To be sure, there were already plenty of computers around then, but they were not quite so connected together as they were shortly to become. Data available these days to anybody were accessible then only to the Authorized, who didn’t always know what they had or what to do with it. There was still room to wiggle — the Web was primitive country, inhabited only by a few rugged pioneers, half loco and wise to the smallest details of their terrain. Honor prevailed, laws were unwritten, outlaws, as yet undefinable, were few. The question had only begun to arise of how to avoid, or, preferably, escape altogether, the threat, indeed promise, of control without mercy that lay in wait down the comely vistas of freedom that computer-folk were imagining then — a question we are still asking. Where can you jump in the rig and head for any more — who’s out there to grant us asylum? If we stay put, what is left to us that is not in some way tainted, coopted, and colonized, by the forces of Control, usually digital in nature?
I have always considered Pynchon’s introduction to Jim Dodge’s Stone Junction a masterpiece (and I must say I am more than envious of Jim Dodge for the honour to have such an essay like this in his first pages of his book). It appears that Pynchon not only read and enjoyed Stone Junction but actually went into a depth on commenting about its story and structure which reveals in a sense his own analytical mind, and I like to think the process of his own research for preparing for a book.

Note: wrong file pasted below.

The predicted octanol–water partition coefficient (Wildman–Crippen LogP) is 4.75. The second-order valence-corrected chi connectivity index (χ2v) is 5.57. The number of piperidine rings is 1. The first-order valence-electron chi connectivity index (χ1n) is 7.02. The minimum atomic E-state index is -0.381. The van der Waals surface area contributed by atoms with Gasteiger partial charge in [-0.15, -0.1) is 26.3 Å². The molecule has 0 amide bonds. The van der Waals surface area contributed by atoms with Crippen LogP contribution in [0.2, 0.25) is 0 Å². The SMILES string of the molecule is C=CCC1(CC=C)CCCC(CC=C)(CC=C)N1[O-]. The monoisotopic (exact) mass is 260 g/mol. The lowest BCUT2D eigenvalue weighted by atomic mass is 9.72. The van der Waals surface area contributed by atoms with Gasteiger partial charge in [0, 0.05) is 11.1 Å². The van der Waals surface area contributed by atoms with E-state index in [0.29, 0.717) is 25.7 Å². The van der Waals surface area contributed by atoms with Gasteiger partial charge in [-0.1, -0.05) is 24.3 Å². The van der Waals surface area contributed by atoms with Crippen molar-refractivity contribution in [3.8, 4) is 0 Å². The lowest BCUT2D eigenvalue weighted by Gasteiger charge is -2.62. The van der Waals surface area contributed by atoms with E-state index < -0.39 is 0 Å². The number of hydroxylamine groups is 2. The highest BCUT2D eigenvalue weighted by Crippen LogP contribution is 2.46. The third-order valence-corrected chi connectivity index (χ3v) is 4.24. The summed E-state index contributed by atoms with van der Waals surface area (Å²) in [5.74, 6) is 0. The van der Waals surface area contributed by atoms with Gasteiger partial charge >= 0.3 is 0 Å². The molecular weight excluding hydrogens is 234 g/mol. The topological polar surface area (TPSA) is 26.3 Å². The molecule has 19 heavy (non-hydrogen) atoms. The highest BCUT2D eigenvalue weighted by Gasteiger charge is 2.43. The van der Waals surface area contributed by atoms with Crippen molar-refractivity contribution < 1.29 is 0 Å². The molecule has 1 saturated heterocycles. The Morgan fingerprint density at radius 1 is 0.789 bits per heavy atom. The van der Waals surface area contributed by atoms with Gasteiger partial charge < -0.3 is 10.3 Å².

The passage I included above from this introduction is also quite revealing of the sentiments that Pynchon has about ‘networked computers’, the collection of data, the internet. It appears that if not entirely negative it is cautious of the consequences of this networked world which is about to flourish. Pynchon writes this introduction on 1997. He has just published the rather melancholic Mason & Dixon, and the internet is a mass of computers and servers linked with random information with very few organization points and its more chaotic – and uncontrollable – than it is today.
Someday – he figured Sparky would confirm it – there ‘d be phones as standard equipment in every car, maybe even dashboard computers. People would exchange names and addresses and life stories and form alumni associations to gather once a year at some bar off a different freeway exit each time, to remember the night they set up a temporary commune to help each other home through the fog.
Yet twelve years later the above passage from the last pages of Inherent Vice shows a glimpse of a rather different view of networking and the web. In the same sense as Web 2.0 is not simply the data and the networked computers Pynchon talks about the people, the relationships between them, the prosaic (like annual alumni meetings) and the important (like making communes to make it through the fog). I find that this is probably a rather remarkable change in Pynchon’s feelings about the world today.
I ve always considered Against the Day a rather optimistic book. And Inherent Vice is certainly a very optimistic book (for many reasons). Both of the also seem to talk about the ‘power of the commune’ compared to the innefectual acts of a single individual, contrary to what I believe is apparent in all his previous books.
These two books are also the two most personal books that Pynchon has ever written and just for these reasons they mark a rather strong difference with all his other works. This is the mature, open minded, community-believing, Pynchon. Different than the Pynchon of Gravity’s Rainbow, different than the Pynchon of Mason & Dixon. This is Pynchon 2.0.